* Chervlenoye
1953. Active (?). Approx. 7 m (23 ft) square unpainted concrete block tower. A closeup photo and a more distant view are available, and Google has a satellite view. Located on the south side of the canal at the junction with a creek at Chervlenoye, about 30 km (19 mi) east of the eastern entrance to the canal. Site open, tower closed.
Kalach-na-Donu Locks Lower Entrance
1953. Active (?). Approx. 18 m (59 ft) square concrete tower with a round, colonnaded chamber topped by a gallery. The lighthouse is unpainted concrete. A good photo, a closeup, and a view from the water are available, Lightphotos.net has Alexandr Melnikov's photo, and Google has a fuzzy satellite view. This tower marks the place where eastbound vessels leave the Tsimlyansk Reservoir and enter the canal to the Volga. Located at the end of the long north mole of the lower entrance channel to the locks, south of the town of Kalach-na-Donu. Site status unknown.

Rostov Oblast Lighthouses
Volgodonsk Breakwater North
1953. Active (?). Approx. 26 m (85 ft) square concrete tower with a round, colonnaded chamber topped by a gallery. The lighthouse is unpainted concrete. A winter photo is available, Huelse has a historic postcard view, and Google has a fuzzy satellite view. Located at the north end of the detached breakwater sheltering the upper entrance to the locks of the Tsimlyansk Dam at Volgodonsk. Accessible only by boat. Site open, tower closed.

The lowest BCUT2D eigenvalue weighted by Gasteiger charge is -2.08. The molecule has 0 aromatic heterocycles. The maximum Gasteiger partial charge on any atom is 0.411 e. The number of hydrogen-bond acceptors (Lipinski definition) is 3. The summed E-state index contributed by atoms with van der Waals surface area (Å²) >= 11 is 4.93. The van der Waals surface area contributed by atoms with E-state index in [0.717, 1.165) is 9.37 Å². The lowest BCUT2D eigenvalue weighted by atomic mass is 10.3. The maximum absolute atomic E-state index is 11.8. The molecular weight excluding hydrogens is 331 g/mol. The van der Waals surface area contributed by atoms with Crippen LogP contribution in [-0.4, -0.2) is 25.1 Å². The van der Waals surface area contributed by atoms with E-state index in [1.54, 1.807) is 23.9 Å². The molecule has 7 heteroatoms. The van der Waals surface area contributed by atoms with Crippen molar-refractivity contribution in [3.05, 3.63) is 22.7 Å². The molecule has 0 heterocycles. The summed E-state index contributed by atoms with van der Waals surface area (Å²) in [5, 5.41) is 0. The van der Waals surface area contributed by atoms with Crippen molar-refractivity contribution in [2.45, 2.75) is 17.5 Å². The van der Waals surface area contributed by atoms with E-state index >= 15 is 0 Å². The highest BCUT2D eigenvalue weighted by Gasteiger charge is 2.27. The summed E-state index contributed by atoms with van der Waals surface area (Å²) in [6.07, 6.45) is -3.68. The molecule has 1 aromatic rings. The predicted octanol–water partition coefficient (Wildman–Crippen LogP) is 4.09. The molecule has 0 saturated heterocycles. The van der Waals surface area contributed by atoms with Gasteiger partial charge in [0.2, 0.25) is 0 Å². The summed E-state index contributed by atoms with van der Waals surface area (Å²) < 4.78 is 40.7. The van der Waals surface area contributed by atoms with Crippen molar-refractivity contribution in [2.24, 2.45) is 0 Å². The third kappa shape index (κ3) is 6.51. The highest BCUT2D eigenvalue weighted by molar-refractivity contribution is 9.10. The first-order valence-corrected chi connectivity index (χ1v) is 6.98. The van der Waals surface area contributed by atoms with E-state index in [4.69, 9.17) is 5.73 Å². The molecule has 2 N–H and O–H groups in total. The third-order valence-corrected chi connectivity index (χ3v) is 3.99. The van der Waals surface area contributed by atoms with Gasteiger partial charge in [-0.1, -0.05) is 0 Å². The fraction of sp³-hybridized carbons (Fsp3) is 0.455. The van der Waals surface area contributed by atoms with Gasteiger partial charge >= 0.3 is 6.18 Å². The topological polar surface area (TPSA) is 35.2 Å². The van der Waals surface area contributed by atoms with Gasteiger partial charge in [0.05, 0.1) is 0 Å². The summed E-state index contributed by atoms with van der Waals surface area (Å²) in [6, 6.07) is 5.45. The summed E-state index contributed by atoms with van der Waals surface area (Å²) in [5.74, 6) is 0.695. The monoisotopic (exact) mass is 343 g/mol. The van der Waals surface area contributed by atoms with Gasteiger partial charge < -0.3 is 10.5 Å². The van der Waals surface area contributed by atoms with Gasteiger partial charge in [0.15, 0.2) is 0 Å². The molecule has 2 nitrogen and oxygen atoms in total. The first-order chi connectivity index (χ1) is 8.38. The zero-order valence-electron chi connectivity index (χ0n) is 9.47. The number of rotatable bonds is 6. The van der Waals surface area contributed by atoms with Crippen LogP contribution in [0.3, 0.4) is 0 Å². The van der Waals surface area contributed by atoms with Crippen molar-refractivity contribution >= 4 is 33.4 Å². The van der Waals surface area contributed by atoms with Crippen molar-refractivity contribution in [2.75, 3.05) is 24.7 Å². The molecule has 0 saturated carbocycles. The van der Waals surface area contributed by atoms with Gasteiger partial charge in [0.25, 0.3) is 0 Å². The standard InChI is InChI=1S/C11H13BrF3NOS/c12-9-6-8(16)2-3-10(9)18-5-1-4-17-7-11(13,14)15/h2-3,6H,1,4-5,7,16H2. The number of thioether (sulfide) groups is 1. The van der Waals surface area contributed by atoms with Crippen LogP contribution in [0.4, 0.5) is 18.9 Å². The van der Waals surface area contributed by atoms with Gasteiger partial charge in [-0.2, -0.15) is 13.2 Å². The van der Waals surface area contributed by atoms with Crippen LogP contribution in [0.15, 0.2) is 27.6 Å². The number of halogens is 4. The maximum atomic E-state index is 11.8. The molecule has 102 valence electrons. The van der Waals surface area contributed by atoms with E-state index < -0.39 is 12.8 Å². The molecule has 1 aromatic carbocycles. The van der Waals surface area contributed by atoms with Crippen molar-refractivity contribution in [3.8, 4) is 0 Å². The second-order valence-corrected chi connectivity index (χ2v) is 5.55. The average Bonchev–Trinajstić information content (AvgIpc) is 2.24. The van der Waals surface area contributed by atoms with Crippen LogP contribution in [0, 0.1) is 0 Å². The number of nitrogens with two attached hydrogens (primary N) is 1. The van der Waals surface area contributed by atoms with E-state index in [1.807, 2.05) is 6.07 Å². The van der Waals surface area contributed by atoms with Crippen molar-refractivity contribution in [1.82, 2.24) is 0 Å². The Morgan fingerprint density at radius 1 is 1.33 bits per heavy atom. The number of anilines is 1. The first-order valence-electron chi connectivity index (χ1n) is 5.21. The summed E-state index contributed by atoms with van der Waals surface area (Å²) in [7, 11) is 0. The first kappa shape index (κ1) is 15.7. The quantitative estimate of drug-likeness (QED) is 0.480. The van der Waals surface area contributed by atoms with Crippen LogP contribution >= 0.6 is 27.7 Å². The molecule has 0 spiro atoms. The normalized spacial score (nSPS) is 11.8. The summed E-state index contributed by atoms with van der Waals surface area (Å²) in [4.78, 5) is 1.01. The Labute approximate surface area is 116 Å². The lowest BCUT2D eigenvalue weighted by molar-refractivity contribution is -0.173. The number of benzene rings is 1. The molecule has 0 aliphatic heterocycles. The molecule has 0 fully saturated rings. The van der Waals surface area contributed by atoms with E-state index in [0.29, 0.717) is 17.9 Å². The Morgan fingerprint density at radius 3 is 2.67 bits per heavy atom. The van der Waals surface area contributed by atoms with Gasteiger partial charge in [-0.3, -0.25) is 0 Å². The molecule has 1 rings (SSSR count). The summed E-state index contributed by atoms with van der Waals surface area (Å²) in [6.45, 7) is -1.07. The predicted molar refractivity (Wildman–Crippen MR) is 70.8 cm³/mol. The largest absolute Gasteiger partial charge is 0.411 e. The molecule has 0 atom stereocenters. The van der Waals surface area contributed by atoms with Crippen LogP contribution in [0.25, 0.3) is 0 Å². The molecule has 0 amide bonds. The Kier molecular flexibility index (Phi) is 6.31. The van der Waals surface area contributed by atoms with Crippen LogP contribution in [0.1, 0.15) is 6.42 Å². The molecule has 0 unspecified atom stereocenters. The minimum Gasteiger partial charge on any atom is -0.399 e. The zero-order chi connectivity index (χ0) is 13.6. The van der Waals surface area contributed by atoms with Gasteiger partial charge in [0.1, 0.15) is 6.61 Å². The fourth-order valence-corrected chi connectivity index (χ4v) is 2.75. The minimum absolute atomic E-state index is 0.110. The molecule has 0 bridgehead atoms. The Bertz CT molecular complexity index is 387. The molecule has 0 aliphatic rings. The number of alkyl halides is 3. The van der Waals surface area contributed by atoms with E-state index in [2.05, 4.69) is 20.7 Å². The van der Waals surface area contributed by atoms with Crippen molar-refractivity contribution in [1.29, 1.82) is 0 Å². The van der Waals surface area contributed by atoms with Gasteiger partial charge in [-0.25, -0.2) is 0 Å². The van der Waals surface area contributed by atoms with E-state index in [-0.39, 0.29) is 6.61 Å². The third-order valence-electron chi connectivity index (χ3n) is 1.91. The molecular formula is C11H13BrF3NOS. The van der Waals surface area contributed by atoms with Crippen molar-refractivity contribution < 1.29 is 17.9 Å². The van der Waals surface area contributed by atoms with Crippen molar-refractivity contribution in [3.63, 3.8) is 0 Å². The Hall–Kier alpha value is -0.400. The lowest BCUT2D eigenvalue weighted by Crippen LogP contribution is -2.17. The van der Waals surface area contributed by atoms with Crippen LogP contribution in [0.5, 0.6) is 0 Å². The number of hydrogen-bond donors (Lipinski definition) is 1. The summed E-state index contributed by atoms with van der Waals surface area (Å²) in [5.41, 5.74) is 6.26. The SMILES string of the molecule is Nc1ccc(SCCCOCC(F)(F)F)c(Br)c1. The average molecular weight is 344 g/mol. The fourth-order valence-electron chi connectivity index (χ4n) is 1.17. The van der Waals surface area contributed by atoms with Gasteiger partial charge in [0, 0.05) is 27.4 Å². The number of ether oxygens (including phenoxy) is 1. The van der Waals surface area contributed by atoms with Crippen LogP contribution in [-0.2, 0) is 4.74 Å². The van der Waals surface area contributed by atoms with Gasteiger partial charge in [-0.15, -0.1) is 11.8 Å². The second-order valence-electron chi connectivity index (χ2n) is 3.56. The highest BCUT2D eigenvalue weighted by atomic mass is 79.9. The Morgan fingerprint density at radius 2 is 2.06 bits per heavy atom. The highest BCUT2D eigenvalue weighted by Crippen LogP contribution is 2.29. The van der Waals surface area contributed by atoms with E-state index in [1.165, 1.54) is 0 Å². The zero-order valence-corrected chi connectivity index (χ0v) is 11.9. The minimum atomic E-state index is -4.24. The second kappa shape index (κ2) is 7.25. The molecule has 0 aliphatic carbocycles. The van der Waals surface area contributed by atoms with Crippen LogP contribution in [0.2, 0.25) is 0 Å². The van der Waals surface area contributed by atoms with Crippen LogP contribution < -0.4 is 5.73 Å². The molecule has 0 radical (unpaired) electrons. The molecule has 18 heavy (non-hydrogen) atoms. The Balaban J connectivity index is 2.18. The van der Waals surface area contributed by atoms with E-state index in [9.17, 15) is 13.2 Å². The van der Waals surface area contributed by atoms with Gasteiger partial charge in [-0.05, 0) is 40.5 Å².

Volgodonsk Breakwater South
1953. Active (?). Approx. 26 m (85 ft) square concrete tower with a round, colonnaded chamber topped by a gallery. The lighthouse is unpainted concrete. A distant view and a second view are available, and Google has a fuzzy satellite view. Located at the south end of the detached breakwater sheltering the upper entrance to the locks of the Tsimlyansk Dam at Volgodonsk. Accessible only by boat. Site open, tower closed.

Volga-Don Canal East Entrance Light
photo copyright vetert.ru
non-commerical use permitted with attribution
Volgodonsk Locks Lower Entrance
1953. Inactive. Approx. 26 m (85 ft) square concrete tower with a round, colonnaded chamber topped by a gallery. The lighthouse is unpainted concrete. Ivan Zagaynov has a fine photo, another photo and a third photo are available, Lightphotos.net has Alexandr Melnikov's photo, and Google has a satellite view. Located on the north side of the lower entrance to the channel leading to the locks of the Tsimlyansk Dam at Volgodonsk. Site status unknown.

Information available on lost lighthouses:

Notable faux lighthouses:

Adjoining pages: North: Lake Onega | Southeast: Russia Caspian Sea | South: Russia Black Sea

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Posted February 26, 2007. Checked and revised August 11, 2014. Lighthouses: 23. Site copyright 2014 Russ Rowlett and the University of North Carolina at Chapel Hill.